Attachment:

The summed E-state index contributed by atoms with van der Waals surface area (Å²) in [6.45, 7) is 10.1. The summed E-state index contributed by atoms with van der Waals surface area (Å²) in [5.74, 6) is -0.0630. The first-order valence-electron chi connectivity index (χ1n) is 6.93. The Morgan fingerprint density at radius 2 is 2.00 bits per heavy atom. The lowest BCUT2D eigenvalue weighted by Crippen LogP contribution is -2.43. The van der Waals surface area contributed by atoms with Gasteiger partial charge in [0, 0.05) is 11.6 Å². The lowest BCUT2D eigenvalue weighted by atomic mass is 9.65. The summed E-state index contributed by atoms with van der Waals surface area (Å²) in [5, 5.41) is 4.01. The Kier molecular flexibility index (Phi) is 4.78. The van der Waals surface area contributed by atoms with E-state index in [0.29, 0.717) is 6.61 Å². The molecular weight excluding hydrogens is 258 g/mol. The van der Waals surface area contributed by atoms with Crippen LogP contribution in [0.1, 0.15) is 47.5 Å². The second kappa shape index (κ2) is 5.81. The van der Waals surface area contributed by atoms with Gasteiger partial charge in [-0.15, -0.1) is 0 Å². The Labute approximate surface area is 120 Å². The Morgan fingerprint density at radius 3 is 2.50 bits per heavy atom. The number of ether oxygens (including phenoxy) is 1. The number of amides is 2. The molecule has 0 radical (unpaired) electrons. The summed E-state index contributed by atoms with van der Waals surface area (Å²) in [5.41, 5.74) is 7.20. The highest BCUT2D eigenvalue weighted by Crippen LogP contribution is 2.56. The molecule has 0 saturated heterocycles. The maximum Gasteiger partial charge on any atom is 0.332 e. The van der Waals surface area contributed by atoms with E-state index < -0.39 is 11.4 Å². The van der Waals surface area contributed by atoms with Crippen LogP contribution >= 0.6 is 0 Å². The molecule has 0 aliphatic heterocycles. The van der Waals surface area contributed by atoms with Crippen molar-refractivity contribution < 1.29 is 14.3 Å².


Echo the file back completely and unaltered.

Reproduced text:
The summed E-state index contributed by atoms with van der Waals surface area (Å²) in [6.45, 7) is 10.1. The summed E-state index contributed by atoms with van der Waals surface area (Å²) in [5.74, 6) is -0.0630. The first-order valence-electron chi connectivity index (χ1n) is 6.93. The Morgan fingerprint density at radius 2 is 2.00 bits per heavy atom. The lowest BCUT2D eigenvalue weighted by Crippen LogP contribution is -2.43. The van der Waals surface area contributed by atoms with Gasteiger partial charge in [0, 0.05) is 11.6 Å². The lowest BCUT2D eigenvalue weighted by atomic mass is 9.65. The summed E-state index contributed by atoms with van der Waals surface area (Å²) in [5, 5.41) is 4.01. The Kier molecular flexibility index (Phi) is 4.78. The van der Waals surface area contributed by atoms with E-state index in [0.29, 0.717) is 6.61 Å². The molecular weight excluding hydrogens is 258 g/mol. The van der Waals surface area contributed by atoms with Crippen LogP contribution in [0.1, 0.15) is 47.5 Å². The second kappa shape index (κ2) is 5.81. The van der Waals surface area contributed by atoms with Gasteiger partial charge in [-0.15, -0.1) is 0 Å². The Labute approximate surface area is 120 Å². The Morgan fingerprint density at radius 3 is 2.50 bits per heavy atom. The number of ether oxygens (including phenoxy) is 1. The number of amides is 2. The molecule has 0 radical (unpaired) electrons. The summed E-state index contributed by atoms with van der Waals surface area (Å²) in [5.41, 5.74) is 7.20. The highest BCUT2D eigenvalue weighted by Crippen LogP contribution is 2.56. The molecule has 0 saturated heterocycles. The maximum Gasteiger partial charge on any atom is 0.332 e. The van der Waals surface area contributed by atoms with E-state index < -0.39 is 11.4 Å². The van der Waals surface area contributed by atoms with Crippen LogP contribution >= 0.6 is 0 Å². The molecule has 0 aliphatic heterocycles. The van der Waals surface area contributed by atoms with Crippen molar-refractivity contribution < 1.29 is 14.3 Å².